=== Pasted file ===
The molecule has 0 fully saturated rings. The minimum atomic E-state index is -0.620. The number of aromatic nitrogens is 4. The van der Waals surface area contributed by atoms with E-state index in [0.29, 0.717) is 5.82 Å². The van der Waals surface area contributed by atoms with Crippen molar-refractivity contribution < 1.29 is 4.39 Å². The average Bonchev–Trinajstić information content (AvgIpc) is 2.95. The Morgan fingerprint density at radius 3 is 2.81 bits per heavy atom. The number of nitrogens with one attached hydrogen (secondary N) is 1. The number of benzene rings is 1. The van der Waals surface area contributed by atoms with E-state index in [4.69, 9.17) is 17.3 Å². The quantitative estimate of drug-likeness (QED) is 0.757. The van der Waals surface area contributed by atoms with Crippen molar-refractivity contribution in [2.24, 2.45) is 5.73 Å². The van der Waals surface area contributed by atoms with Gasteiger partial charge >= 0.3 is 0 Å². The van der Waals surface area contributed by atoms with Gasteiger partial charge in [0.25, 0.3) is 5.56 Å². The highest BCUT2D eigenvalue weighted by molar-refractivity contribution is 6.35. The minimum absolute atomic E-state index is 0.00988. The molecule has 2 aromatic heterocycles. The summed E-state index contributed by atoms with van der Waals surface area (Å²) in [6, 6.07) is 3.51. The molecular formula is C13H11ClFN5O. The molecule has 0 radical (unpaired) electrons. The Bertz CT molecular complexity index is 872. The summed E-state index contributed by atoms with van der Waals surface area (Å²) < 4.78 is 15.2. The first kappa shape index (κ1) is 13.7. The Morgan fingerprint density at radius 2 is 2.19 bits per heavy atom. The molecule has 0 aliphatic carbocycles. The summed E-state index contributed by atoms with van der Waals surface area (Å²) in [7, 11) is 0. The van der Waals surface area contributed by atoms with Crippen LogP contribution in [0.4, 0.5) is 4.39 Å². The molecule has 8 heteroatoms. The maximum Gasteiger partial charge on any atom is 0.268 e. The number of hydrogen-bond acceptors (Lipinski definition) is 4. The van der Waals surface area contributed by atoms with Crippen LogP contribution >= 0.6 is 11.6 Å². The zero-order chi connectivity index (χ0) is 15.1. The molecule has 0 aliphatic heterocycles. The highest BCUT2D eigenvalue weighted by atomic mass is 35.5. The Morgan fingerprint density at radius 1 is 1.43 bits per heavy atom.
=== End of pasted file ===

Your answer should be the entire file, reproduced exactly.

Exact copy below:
The molecule has 0 fully saturated rings. The minimum atomic E-state index is -0.620. The number of aromatic nitrogens is 4. The van der Waals surface area contributed by atoms with E-state index in [0.29, 0.717) is 5.82 Å². The van der Waals surface area contributed by atoms with Crippen molar-refractivity contribution < 1.29 is 4.39 Å². The average Bonchev–Trinajstić information content (AvgIpc) is 2.95. The Morgan fingerprint density at radius 3 is 2.81 bits per heavy atom. The number of nitrogens with one attached hydrogen (secondary N) is 1. The number of benzene rings is 1. The van der Waals surface area contributed by atoms with E-state index in [4.69, 9.17) is 17.3 Å². The quantitative estimate of drug-likeness (QED) is 0.757. The van der Waals surface area contributed by atoms with Crippen molar-refractivity contribution in [2.24, 2.45) is 5.73 Å². The van der Waals surface area contributed by atoms with Gasteiger partial charge >= 0.3 is 0 Å². The van der Waals surface area contributed by atoms with Gasteiger partial charge in [0.25, 0.3) is 5.56 Å². The highest BCUT2D eigenvalue weighted by molar-refractivity contribution is 6.35. The minimum absolute atomic E-state index is 0.00988. The molecule has 2 aromatic heterocycles. The summed E-state index contributed by atoms with van der Waals surface area (Å²) in [6, 6.07) is 3.51. The molecular formula is C13H11ClFN5O. The molecule has 0 radical (unpaired) electrons. The Bertz CT molecular complexity index is 872. The summed E-state index contributed by atoms with van der Waals surface area (Å²) < 4.78 is 15.2. The first kappa shape index (κ1) is 13.7. The Morgan fingerprint density at radius 2 is 2.19 bits per heavy atom. The molecule has 0 aliphatic carbocycles. The summed E-state index contributed by atoms with van der Waals surface area (Å²) in [7, 11) is 0. The van der Waals surface area contributed by atoms with Crippen LogP contribution in [0.4, 0.5) is 4.39 Å². The molecule has 8 heteroatoms. The maximum Gasteiger partial charge on any atom is 0.268 e. The number of hydrogen-bond acceptors (Lipinski definition) is 4. The van der Waals surface area contributed by atoms with Crippen LogP contribution >= 0.6 is 11.6 Å². The zero-order chi connectivity index (χ0) is 15.1. The molecule has 0 aliphatic heterocycles. The highest BCUT2D eigenvalue weighted by atomic mass is 35.5. The Morgan fingerprint density at radius 1 is 1.43 bits per heavy atom.